Sunday, November 21, 2010

Ayam Bing (sans the 'ayam')

Barbecue Pork (foreground) and Roast Pork (background)
'Chicken Rice' (Kai/Gai Fan in Cantonese; Kai/Gai = chicken; Fan = rice) is one of my absolute favourite and most craved 'dishes'. In many Chinese establishments, irrespective of the country, the chicken is only one of several main meats offered at 'Chicken Rice' stalls or restaurants. Sure, there are some that specialise in chicken only, but most also serve a medley of roast or barbecue meats. The Poached (Pak Caam Kai) or Roast Chicken (Siu Kai) is most commonly accompanied with Barbecue Pork (Char Siu) and Roast Pork (Siu Yok). Roast Duck (Siu Ngap) is a little harder to come by and Roast Goose (Siu Ngor) is a rare find, in Malaysia.

In my opinion, the success of this dish depends almost as much on the rice, as it does on the meats. If you've ever had really good, fragrant, beautifully flavoured, thinly oiled 'Chicken Rice' rice, you know that you'd be almost as happy eating just the rice with the cucumbers and the tasty sauce that is drizzled over the roast meats. It's just absolutely delicious and a critical component to the dish. 

Roast Pork (foreground) and Barbecue Pork (background)

As with most things in life, however, you can't get it all from one place. I love the rice and roast chicken from the Nasi Ayam Hainan stall in Medan Selera, Taman Melawati, but when I'm craving roast pork, I go to Ayam Bing (ayam = chicken, in Malay) at Sri Rampai. Bing's roast pork is so good that you shouldn't even bother going at lunch time because it's usually sold out by then. I like to get there by 11:00 am, but I am told that they open really early - maybe even before 10:00 am.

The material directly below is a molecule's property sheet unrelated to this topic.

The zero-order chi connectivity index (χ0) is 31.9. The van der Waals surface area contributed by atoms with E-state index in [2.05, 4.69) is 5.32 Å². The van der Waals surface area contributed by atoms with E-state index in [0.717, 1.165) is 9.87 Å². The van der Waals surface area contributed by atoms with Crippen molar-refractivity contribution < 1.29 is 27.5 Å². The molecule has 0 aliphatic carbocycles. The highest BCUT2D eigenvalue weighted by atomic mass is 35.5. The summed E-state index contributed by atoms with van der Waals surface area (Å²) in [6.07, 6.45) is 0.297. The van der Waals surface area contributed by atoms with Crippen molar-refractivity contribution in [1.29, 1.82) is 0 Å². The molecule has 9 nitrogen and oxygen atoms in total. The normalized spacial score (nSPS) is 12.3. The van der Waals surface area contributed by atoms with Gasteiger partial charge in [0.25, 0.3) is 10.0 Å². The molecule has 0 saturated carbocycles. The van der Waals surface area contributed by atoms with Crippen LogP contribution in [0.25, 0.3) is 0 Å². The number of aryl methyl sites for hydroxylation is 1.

The skin is always deliciously crispy and savoury and the ratio of lean meat to fat and crackling is always perfect. Occasionally, if you're unlucky, you might end up with some pieces that are mostly fat, but that has only happened to me once, and I've been patronising Ayam Bing for over a decade now. The lean portion of the meat is just firm enough - neither too soft, nor too hard/overdone. I only point this out because I had some disappointing roast pork at Crystal Jade Restaurant, Pavilion, a few weeks after that. I am not sure if it was because they picked meat that was too marbled, or they over tenderised it, but the supposed lean portion of the roast pork was far too soft, smooth and texturally similar to the fat portion and the skin was a little sturdier than it should have been. I was not impressed, particularly because if I'm going to pay about RM 30 for a few pieces of roast pork, then it should be nothing short of stellar.

The barbecue pork at Ayam Bing is also pretty tasty, but not outstanding. It is properly caramelised and has the correct smokey, sweet flavour, but is a little too lean and sliced a bit too thinly, and thus fails to deliver the big flavour hit that it could. Nevertheless, Ayam Bing ranks at the top two on my list for best roast pork (the other being Imbi Palace), but if you factor in price, then Ayam Bing wins hands down. I'd take excellent, simple, cheap stuff at a roadside stall over pretentious, polished versions of the same street food at posh restaurants any day.

Restoran Ayam Bing
2B Jalan 46/26
Taman Sri Rampai
Kuala Lumpur 53300

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